Weekend Roundup

We begin with reports from the field. Tel Burna has posted photos of their finds from Week 2. The Jezreel Expedition has completed its first season. Omrit wrapped up its season with the possible discovery of a bath complex. Work and discoveries continue at Ashkelon. Reports and photos from the first couple weeks at Bethsaida are posted. The team at Bethsaida is hoping to reveal a 10th-century gate this season and they have posted reports from Week 1 and Week 2. Excavations are scheduled to begin tomorrow at Tiberias, Khirbet Qeiyafa, Tel Hazor, Kfar HaHoresh, Tel ‘Eton, and Tel Bet Yerah.

The New York Times has a travel piece on the four-day hike through Galilee on the Jesus Trail.

The pilot study for the Arch of Titus Digital Restoration Project has concluded and results have been announced.

Aren Maeir has posted three short videos on: (1) food in Philistine and Israelite society; (2) Philistine religion; (3) work in the archaeological lab.

National Geographic has photos of gold treasures recently found in Israel.

Claude Mariottini notes the publication of The Iron Age I Structure on Mt. Ebal, by Ralph K.
Hawkins. Had another publisher released this work, it would have been certainly included “Joshua’s altar” in the title.

A study by Norwegian archaeologists has revealed how the great city of Palmyra could exist in the middle of the Syrian desert.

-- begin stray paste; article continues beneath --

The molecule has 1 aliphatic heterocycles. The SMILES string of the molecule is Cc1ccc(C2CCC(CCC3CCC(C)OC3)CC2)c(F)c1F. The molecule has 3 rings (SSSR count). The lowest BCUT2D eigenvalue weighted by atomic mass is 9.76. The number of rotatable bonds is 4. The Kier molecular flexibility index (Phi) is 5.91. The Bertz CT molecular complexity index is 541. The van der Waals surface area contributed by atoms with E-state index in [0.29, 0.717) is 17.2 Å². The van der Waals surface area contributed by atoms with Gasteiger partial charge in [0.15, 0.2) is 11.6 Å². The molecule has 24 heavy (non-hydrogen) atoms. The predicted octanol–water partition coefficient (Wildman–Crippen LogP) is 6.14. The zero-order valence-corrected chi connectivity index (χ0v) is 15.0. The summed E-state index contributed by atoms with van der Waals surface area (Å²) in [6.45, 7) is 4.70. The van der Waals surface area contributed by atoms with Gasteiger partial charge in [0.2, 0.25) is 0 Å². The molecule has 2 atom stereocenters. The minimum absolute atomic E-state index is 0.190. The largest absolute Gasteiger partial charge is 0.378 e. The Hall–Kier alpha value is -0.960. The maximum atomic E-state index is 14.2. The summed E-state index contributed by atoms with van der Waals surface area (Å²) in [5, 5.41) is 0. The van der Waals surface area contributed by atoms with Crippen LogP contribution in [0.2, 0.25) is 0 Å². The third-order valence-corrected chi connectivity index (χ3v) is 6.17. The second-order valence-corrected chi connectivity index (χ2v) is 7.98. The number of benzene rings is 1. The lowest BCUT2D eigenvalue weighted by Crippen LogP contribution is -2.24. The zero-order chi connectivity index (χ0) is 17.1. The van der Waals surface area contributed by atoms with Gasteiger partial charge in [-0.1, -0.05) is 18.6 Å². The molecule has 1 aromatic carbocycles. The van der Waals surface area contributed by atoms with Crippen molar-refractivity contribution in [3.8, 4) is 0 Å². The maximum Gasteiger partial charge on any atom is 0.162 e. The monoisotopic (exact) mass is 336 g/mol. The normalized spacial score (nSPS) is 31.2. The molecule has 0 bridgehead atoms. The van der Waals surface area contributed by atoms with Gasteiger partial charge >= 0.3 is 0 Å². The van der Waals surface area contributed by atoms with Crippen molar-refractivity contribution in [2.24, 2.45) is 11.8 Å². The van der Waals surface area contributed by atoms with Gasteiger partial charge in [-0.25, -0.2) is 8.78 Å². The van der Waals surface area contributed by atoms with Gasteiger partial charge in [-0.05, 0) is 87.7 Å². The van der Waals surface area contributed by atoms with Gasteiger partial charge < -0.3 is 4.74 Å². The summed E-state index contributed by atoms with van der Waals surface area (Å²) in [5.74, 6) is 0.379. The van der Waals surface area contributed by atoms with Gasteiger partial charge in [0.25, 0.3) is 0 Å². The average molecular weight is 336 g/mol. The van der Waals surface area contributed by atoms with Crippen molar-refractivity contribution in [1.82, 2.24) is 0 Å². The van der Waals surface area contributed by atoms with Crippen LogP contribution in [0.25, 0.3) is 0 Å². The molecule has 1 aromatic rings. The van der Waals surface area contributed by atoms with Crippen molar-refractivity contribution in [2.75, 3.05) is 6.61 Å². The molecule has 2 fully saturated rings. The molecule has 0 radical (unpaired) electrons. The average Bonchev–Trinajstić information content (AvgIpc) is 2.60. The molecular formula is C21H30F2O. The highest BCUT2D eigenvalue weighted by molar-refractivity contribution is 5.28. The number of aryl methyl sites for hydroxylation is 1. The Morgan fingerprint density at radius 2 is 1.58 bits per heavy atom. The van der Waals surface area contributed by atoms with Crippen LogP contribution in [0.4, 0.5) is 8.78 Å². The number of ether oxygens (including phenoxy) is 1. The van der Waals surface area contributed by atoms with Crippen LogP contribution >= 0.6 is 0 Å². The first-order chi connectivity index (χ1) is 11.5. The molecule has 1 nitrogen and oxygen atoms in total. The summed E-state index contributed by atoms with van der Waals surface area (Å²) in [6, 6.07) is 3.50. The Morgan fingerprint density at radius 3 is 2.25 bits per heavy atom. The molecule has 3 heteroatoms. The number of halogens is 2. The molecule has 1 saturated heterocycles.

Wayne Stiles describes each of the 8 gates of the Old City of Jerusalem, providing a photo with each one as well as video footage of General Allenby entering Jaffa Gate.

Google is sponsoring a project to read some unrollable Dead Sea Scrolls. A video shows how the technology works.

The Times of Israel has more information on the tomb robbers caught in the act of plundering an antiquities site near Modiin.

HT: David Coppedge, Joseph Lauer


2 thoughts on “Weekend Roundup

  1. Never believe everything you read in the press. I do not consider dolmens even remotely related to the calendar, despite what the article says. Stone circles with standing menhirs are a separate item, ripe for study related to solar-lunar alignments.

    Dolmens are funerary monuments whose exact function is still uncertain.

    I regre the confusion in the article.

Leave a Reply

Your email address will not be published. Required fields are marked *